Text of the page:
Ne’er The Twain

A ride through ‘nice’ places today: Brightwell-cum-Sotwell, Clifton Hampden, Marsh and Toot Baldon, Stadhampton, Newington, Warborough and so on. All very nice, and as completely and utterly removed from the riots that have been going on in London and other cities as can be.

The stock markets continue to fluctuate wildly, with millions of pounds being ‘lost’. I would suspect that many residents of those nice places I rode through today will be victims of those losses, one way or another. I suspect the same couldn’t be further from the truth for those taking part in the riots.

That the two are so alien to one another is probably a root of the problems that are such a threat to everyone, whatever rung they’re on – ‘super rich’ aside.

Talking about stocks though, I don’t understand how the media can talk about billions of pounds being wiped off the stock exchange when it goes down, whereas when it goes up they never talk about millions of pounds being somehow conjured up out of thin air. So much for responsible reporting. The stock market is only gambling with a slightly more respectable face on it. You might as well play roulette.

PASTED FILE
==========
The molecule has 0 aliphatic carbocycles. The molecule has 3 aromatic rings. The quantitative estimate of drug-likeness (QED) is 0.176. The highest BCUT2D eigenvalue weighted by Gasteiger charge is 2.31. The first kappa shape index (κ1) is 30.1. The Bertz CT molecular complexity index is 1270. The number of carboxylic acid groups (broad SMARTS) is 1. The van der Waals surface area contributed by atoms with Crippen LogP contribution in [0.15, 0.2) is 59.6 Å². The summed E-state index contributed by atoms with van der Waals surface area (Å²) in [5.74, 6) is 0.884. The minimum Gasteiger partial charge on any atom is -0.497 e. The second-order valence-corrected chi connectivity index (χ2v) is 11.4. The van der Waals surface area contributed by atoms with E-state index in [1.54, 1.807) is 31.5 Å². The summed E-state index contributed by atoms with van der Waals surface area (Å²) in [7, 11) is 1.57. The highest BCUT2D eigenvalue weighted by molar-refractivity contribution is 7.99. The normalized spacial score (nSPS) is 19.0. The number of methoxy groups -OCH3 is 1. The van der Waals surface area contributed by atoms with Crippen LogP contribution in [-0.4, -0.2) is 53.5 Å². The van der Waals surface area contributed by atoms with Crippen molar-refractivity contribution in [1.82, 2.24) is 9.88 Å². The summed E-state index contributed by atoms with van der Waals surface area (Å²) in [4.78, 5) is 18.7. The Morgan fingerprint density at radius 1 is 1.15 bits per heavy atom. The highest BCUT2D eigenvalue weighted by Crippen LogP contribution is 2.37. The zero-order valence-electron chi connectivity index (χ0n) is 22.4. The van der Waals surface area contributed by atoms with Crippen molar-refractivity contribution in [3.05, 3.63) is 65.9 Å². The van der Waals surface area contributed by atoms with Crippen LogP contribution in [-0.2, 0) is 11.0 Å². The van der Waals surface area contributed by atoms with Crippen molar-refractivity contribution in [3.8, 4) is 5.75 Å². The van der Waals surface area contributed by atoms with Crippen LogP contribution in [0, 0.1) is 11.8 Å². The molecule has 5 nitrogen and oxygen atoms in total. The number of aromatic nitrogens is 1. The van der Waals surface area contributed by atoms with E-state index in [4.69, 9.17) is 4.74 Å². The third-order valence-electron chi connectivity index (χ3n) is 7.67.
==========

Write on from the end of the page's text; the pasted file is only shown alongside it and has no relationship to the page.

Galbraith, analysing the Great Crash 1929, identified the causes as bad income distribution, businesses engaged in corporate larceny, a weak banking structure and an import/export imbalance. The difference between rich and poor in Britain is appallingly vast and has been getting worse and worse for years, whatever the political complexion of the government in office. Corporate larceny is all around us; the banks are so weak that we – ordinary people – are being forced to prop them up with billions of pounds, for no-one’s gain but the banks and bankers, and I don’t know about an import/export imbalance.

It is easy to be depressed.

The absence of leaders and leadership is startling. We need people with the vision and purpose to overturn so much established thinking. We need to face up to the need for huge changes to our collective attitudes – to wealth and wealth distribution, to crime and public morality, to standards, to climate change, to over-population, to religion, to war, to the media, to striving, to ambition, to what we value as a society, to how we are organising ourselves on a daily basis, going about our daily business. We need leaders. We only have people who seek to protect existing vested interests, who play to one or another gallery.

With all this turmoil on society, it’s strange and not very comfortable to realise that fundamentally all I want is a quiet life; for how I live to continue until I die. I’ve arrived at a point that is generally good in all important aspects. I know how fortunate I am. That I am aware of my good fortunate doesn’t make me any the less keen to preserve it. I know there’s nothing noble or praiseworthy or inspirational about that but I’d be a liar if I denied it.